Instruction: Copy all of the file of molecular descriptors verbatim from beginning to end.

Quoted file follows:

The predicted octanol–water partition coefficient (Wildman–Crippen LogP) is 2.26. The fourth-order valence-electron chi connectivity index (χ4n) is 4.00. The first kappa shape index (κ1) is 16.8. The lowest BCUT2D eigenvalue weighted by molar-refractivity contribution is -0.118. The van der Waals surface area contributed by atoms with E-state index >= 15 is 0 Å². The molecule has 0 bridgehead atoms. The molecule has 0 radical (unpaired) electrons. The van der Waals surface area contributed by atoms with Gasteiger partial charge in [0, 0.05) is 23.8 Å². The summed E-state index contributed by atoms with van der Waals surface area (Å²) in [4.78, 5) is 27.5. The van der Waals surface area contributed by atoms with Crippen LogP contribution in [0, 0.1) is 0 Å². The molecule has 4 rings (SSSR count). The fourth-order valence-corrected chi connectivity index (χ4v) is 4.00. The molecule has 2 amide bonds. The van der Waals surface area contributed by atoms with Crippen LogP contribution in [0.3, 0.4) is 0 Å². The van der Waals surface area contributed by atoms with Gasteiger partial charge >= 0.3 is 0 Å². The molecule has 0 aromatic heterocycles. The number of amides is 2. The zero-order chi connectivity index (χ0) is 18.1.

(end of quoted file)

The predicted octanol–water partition coefficient (Wildman–Crippen LogP) is 2.26. The fourth-order valence-electron chi connectivity index (χ4n) is 4.00. The first kappa shape index (κ1) is 16.8. The lowest BCUT2D eigenvalue weighted by molar-refractivity contribution is -0.118. The van der Waals surface area contributed by atoms with E-state index >= 15 is 0 Å². The molecule has 0 bridgehead atoms. The molecule has 0 radical (unpaired) electrons. The van der Waals surface area contributed by atoms with Gasteiger partial charge in [0, 0.05) is 23.8 Å². The summed E-state index contributed by atoms with van der Waals surface area (Å²) in [4.78, 5) is 27.5. The van der Waals surface area contributed by atoms with Crippen LogP contribution in [0, 0.1) is 0 Å². The molecule has 4 rings (SSSR count). The fourth-order valence-corrected chi connectivity index (χ4v) is 4.00. The molecule has 2 amide bonds. The van der Waals surface area contributed by atoms with Crippen LogP contribution in [0.3, 0.4) is 0 Å². The van der Waals surface area contributed by atoms with Gasteiger partial charge >= 0.3 is 0 Å². The molecule has 0 aromatic heterocycles. The number of amides is 2. The zero-order chi connectivity index (χ0) is 18.1.